In force

Cobalt quantification from erythrocytes and urine: Complementation of the ABP and definition of contributions by Vitamin B12-derived cobalt

Principal investigator
M. Thevis
German Sport University
Year approved
Athlete Biological Passport

Project description

Code: ISF19C05MT

Due to the erythropoiesis-stimulating effects, the misuse of cobalt and cobalt salts in sports is prohibited both in- and out-of-competition. While total urinary cobalt levels can be determined by means of inductively coupled plasma-mass spectrometry (ICP-MS), there are currently no assays for the detection of inorganic cobalt which exclude cobalt-containing molecules such as Vitamin-B12. But especially in cases of atypical findings with elevated cobalt concentrations, the analysis of Vitamin-B12-depleted urine is required to provide accurate information on the ionic cobalt content of the sample. Therefore, a quantitative test method for inorganic urinary cobalt will be developed within this study by using different depletion approaches such as solid phase extraction (SPE) or liquid chromatography (LC) in combination with ICP-MS. In particular during prolonged exposure to high concentrations, cobalt was found to be irreversibly incorporated into red blood cells. As the determination of the cobalt content in erythrocytes could be highly relevant to uncover long-term cobalt exposure in a doping control context, an assay for the quantitative determination of cobalt from a defined amount of erythrocytes will be additionally set up. Both assays will eventually be used to analyze blood and urine samples collected within two administration studies with cobalt chloride and Vitamin-B12 (dose: 1 mg/day over a period of 14 days). The Vitamin B12 administration study will provide important insights into the influence of Vitamin-B12 supplementation – which is legitimately used by many athletes – on urinary cobalt levels.

Main Findings

The manipulation of blood and blood components, commonly referred to as “blood doping” is one of the continuing challenges in the field of sports drug testing. For that purpose, specific and sensitive detection methods enabling the detection of prohibited substances and methods of doping are required. As a cheap an easy available alternative to illicit blood transfusions, erythropoiesis stimulating agents have been shown to be misused in sport. To illegally improve the athlete's aerobic capacity and endurance performance, the administration of ionic cobalt (Co2+, e.g. CoCl2) can be used to stimulate the endogenous erythropoietin (EPO) biosynthesis. By contrast, several organic Co-containing compounds such as cyanocobalamin (vitamin B12) are not prohibited in sports, and thus, the need of analytical differentiation of urinary Co-concentrations is desirable. To this end, an excretion study with daily applications of either 1 mg of CoCl2 or 1 mg of cyanocobalamin was conducted with 20 volunteers over a period of 14 consecutive days where urine, plasma, and concentrated red blood cells were analyzed. The samples were collected starting 7 days before the administration until 7 days after. For total cobalt analyses, inductively coupled plasma mass spectrometry (ICP-MS), which yielded significantly elevated levels exclusively after inorganic cobalt intake, was utilized. Moreover, a liquid chromatography (LC)-ICP-MS approach was established and employed for the simultaneous determination of organically bound and inorganic cobalt by chromatographic separation within one single run. Especially for illegal Co2+ supplementation in sports this approach can be complemented to a prospective detection method.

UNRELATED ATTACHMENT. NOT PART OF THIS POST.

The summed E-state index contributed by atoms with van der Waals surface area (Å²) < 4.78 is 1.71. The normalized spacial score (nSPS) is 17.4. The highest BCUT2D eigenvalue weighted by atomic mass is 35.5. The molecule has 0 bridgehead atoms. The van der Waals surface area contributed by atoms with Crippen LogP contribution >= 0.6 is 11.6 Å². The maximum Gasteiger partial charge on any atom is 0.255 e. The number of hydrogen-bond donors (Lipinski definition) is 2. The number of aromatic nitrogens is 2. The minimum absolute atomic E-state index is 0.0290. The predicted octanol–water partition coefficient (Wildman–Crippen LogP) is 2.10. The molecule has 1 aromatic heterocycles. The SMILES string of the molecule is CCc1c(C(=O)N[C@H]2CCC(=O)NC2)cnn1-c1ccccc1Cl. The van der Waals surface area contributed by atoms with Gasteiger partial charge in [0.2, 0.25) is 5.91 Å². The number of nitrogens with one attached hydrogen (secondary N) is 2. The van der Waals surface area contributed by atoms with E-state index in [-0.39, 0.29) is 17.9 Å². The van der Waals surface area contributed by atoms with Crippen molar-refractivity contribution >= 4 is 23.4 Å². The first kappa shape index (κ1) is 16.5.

Finally, for adequate method characterization and quantitative analyses, one or more internal standards need to be implemented and the chromatographic separation of additional cobalt-containing organic species as well as the stability of different variants of cyanocobalamin, especially with regard to photolytic degradation and possible conversions, need to be clarified. Nevertheless, despite the fast and preparative chromatographic run, inorganic cobalt is clearly separated and Co2+ concentrations attributed to unbound cobalt and exceeding future threshold levels will be regarded as antidoping rule violations. With regard to routine doping controls the presented approach offers an initial testing tool in order to identify those doping control samples that justify subsequent accurate cobalt quantification.